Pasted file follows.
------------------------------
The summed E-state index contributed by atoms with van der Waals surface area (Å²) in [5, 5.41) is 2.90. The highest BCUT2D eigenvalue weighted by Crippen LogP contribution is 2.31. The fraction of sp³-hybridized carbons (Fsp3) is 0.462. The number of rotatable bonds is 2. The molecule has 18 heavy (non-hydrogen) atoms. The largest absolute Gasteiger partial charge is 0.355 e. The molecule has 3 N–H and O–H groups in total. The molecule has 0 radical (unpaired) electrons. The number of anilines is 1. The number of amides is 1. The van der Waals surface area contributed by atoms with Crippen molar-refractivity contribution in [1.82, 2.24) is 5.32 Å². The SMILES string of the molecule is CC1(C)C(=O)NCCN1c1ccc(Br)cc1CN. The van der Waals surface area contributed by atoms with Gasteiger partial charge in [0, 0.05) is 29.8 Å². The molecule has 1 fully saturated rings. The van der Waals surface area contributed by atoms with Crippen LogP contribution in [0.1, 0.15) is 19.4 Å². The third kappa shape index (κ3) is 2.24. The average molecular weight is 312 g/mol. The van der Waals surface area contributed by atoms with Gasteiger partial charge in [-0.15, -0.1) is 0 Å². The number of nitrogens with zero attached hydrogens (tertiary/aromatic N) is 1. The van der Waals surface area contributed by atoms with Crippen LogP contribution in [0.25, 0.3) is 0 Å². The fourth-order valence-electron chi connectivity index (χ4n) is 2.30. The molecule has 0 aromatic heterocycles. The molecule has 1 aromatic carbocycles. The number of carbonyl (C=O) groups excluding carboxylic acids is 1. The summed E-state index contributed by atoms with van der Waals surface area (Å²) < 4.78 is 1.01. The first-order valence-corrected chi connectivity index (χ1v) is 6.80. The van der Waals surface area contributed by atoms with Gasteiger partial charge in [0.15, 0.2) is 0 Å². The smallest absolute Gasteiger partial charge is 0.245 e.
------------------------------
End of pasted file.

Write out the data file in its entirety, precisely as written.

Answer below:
The summed E-state index contributed by atoms with van der Waals surface area (Å²) in [5, 5.41) is 2.90. The highest BCUT2D eigenvalue weighted by Crippen LogP contribution is 2.31. The fraction of sp³-hybridized carbons (Fsp3) is 0.462. The number of rotatable bonds is 2. The molecule has 18 heavy (non-hydrogen) atoms. The largest absolute Gasteiger partial charge is 0.355 e. The molecule has 3 N–H and O–H groups in total. The molecule has 0 radical (unpaired) electrons. The number of anilines is 1. The number of amides is 1. The van der Waals surface area contributed by atoms with Crippen molar-refractivity contribution in [1.82, 2.24) is 5.32 Å². The SMILES string of the molecule is CC1(C)C(=O)NCCN1c1ccc(Br)cc1CN. The van der Waals surface area contributed by atoms with Gasteiger partial charge in [0, 0.05) is 29.8 Å². The molecule has 1 fully saturated rings. The van der Waals surface area contributed by atoms with Crippen LogP contribution in [0.1, 0.15) is 19.4 Å². The third kappa shape index (κ3) is 2.24. The average molecular weight is 312 g/mol. The van der Waals surface area contributed by atoms with Gasteiger partial charge in [-0.15, -0.1) is 0 Å². The number of nitrogens with zero attached hydrogens (tertiary/aromatic N) is 1. The van der Waals surface area contributed by atoms with Crippen LogP contribution in [0.25, 0.3) is 0 Å². The fourth-order valence-electron chi connectivity index (χ4n) is 2.30. The molecule has 0 aromatic heterocycles. The molecule has 1 aromatic carbocycles. The number of carbonyl (C=O) groups excluding carboxylic acids is 1. The summed E-state index contributed by atoms with van der Waals surface area (Å²) < 4.78 is 1.01. The first-order valence-corrected chi connectivity index (χ1v) is 6.80. The van der Waals surface area contributed by atoms with Gasteiger partial charge in [0.15, 0.2) is 0 Å². The smallest absolute Gasteiger partial charge is 0.245 e.